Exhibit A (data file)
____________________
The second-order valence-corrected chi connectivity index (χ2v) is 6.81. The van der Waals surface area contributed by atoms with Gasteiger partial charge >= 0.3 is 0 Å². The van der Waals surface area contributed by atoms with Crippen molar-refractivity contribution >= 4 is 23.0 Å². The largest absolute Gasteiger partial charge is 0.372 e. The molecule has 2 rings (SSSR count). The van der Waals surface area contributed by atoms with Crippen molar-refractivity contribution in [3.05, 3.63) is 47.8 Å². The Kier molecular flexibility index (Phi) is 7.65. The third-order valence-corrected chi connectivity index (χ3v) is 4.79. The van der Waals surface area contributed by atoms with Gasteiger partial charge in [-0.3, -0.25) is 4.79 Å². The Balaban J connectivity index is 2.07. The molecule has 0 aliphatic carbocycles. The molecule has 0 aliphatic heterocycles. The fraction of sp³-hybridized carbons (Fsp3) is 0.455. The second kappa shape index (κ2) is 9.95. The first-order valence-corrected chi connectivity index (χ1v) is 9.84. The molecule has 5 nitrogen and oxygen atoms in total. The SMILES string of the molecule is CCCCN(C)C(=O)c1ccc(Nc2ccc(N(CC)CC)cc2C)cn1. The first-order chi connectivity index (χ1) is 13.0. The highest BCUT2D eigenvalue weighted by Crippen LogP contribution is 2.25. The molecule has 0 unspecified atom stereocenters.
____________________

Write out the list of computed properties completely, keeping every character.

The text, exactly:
The second-order valence-corrected chi connectivity index (χ2v) is 6.81. The van der Waals surface area contributed by atoms with Gasteiger partial charge >= 0.3 is 0 Å². The van der Waals surface area contributed by atoms with Crippen molar-refractivity contribution >= 4 is 23.0 Å². The largest absolute Gasteiger partial charge is 0.372 e. The molecule has 2 rings (SSSR count). The van der Waals surface area contributed by atoms with Crippen molar-refractivity contribution in [3.05, 3.63) is 47.8 Å². The Kier molecular flexibility index (Phi) is 7.65. The third-order valence-corrected chi connectivity index (χ3v) is 4.79. The van der Waals surface area contributed by atoms with Gasteiger partial charge in [-0.3, -0.25) is 4.79 Å². The Balaban J connectivity index is 2.07. The molecule has 0 aliphatic carbocycles. The molecule has 0 aliphatic heterocycles. The fraction of sp³-hybridized carbons (Fsp3) is 0.455. The second kappa shape index (κ2) is 9.95. The first-order valence-corrected chi connectivity index (χ1v) is 9.84. The molecule has 5 nitrogen and oxygen atoms in total. The SMILES string of the molecule is CCCCN(C)C(=O)c1ccc(Nc2ccc(N(CC)CC)cc2C)cn1. The first-order chi connectivity index (χ1) is 13.0. The highest BCUT2D eigenvalue weighted by Crippen LogP contribution is 2.25. The molecule has 0 unspecified atom stereocenters.